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International EMR Adoption Graphic, Reverb Chamber, and Workflow

Posted on June 30, 2013 I Written By

John Lynn is the Founder of the blog network which currently consists of 10 blogs containing over 8000 articles with John having written over 4000 of the articles himself. These EMR and Healthcare IT related articles have been viewed over 16 million times. John also manages Healthcare IT Central and Healthcare IT Today, the leading career Health IT job board and blog. John is co-founder of and John is highly involved in social media, and in addition to his blogs can also be found on Twitter: @techguy and @ehrandhit and LinkedIn.

This graphic seems to position the US in the lead position when it comes to EHR and HIE. Although, I’m not sure which countries they chose to include in the chart. As I recall countries like Norway and Denmark were way ahead of us and somehow they didn’t make it on the graphic. Plus, it looks like they used the very best numbers they could find for the US as opposed to realistic ones.

This tweet from Mandi reminded me that sometimes we live in a reverb chamber that the larger part of the healthcare community doesn’t hear. I think we’d all be amazed how many people in healthcare IT know very little about the workings of the healthcare IT market. They’re so focused on their jobs they see little outside of their healthcare organization. In fact, many are naive to even what’s happening within their own healthcare organization.

It’s still amazing to me how we have so many ways to connect and learn and yet many don’t seem to care.

If you’ve read this blog for any amount of time you’ll know the name Charles Webster, MD. He’s talking workflow everywhere he goes. What I haven’t figured out is if workflow is really the issue we’re not dealing with or if Dr. Webster just has workflow solutions and so everything he sees is a workflow problem. The proverbial “everything is a nail when you have a hammer.”

US Lags Behind On Physician EMR Use

Posted on February 20, 2013 I Written By

Anne Zieger is veteran healthcare consultant and analyst with 20 years of industry experience. Zieger formerly served as editor-in-chief of and her commentaries have appeared in dozens of international business publications, including Forbes, Business Week and Information Week. She has also contributed content to hundreds of healthcare and health IT organizations, including several Fortune 500 companies. Contact her at @ziegerhealth on Twitter or visit her site at Zieger Healthcare.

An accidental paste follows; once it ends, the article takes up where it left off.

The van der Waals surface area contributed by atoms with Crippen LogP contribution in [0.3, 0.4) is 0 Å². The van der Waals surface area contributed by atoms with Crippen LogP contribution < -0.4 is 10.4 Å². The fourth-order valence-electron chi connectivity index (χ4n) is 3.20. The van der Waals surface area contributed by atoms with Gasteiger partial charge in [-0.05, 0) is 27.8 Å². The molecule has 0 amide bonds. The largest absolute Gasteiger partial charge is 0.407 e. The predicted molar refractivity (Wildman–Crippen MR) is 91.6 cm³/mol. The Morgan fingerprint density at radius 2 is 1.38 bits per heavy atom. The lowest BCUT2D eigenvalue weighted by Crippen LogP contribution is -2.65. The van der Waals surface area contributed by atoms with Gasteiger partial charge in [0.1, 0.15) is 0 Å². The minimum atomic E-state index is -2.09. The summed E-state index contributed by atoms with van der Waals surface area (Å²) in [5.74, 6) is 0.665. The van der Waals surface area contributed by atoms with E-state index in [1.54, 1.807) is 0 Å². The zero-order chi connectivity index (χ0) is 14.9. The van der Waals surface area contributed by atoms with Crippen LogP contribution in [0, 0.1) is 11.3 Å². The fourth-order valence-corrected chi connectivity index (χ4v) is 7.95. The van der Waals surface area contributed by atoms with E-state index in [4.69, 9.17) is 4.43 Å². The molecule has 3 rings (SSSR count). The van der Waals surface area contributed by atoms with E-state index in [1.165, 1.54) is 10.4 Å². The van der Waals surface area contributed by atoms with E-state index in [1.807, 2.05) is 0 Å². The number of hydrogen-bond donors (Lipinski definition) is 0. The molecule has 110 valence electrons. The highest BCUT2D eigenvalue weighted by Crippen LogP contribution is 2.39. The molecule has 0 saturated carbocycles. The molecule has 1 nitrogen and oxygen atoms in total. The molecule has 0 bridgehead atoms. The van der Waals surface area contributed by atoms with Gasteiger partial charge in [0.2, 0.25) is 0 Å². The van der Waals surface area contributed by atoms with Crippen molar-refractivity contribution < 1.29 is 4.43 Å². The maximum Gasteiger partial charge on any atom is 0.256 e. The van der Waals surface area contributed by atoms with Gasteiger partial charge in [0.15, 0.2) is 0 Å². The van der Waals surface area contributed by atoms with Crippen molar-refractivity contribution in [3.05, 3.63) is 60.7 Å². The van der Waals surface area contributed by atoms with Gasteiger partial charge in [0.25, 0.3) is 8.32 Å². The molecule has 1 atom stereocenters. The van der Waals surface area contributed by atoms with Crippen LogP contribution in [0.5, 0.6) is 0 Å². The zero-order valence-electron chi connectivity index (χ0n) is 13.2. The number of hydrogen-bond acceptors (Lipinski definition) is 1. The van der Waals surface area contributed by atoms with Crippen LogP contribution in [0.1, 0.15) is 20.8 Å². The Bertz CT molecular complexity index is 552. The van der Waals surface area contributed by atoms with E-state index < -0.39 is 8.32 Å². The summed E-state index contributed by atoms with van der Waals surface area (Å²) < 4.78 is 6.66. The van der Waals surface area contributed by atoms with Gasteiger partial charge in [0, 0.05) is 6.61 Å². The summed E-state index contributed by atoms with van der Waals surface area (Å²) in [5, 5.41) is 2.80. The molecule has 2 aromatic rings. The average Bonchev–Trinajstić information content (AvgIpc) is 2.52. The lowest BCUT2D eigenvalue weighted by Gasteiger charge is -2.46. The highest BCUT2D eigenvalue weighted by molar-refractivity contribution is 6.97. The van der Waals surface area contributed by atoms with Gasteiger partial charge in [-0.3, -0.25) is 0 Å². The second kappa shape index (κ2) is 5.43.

US doctors are far behind most of their counterparts in Europe and Australia when it comes to EMR adoption, according to a new study by The Commonwealth Fund.

To get a sense of EMR adoption internationally, the Fund surveyed almost 9,800 primary care physicians representing 11 countries.  The results: the U.S. still  has a ways to go to catch up with peers in other developed nations.

True, U.S. doctors’ uptake of health IT has gone up dramatically, from 46 percent using an EMR in 2009 to 69 percent in 2012, the study found.

That being said, doctors in such countries as the Netherlands, Norway, New Zealand, the U.K., Australia and Sweden all reported EMR usage rates above 88 percent in 2012.  The country with the lowest adoption rate was Switzerland, which trailed all countries in the survey with a 41 percent EMR uptake rate by physicians in 2012.

As for sophisticated usage of EMRs, defined by the Fund as using at least two electronic functions such as order entry management, generating patient information, generating panel information or clinical decision support, the U.S. didn’t make it onto the list of power users. Only the U.K., Australia and the Netherlands had more than 50 percent of doctors who did so.

Despite the gap in usage between other nations and the U.S., I thought the nearly 70 percent rate of primary care usage was a very positive sign.  I don’t know if this jump is 100 percent attributable to Meaningful Use — I believe PCPs see the writing on the wall and will go with EMRs to manage medical home functions regardless — but either way, it’s a sign that changes major and permanent have happened among the primary care flock.

Still, what really matters isn’t just how many PCPs have bought an EMR. What I’d like to know is how many of those 70 percent are tackling Meaningful Use requirements effectively, and how many are still stymied. If I find that data you can be sure I’ll share it here!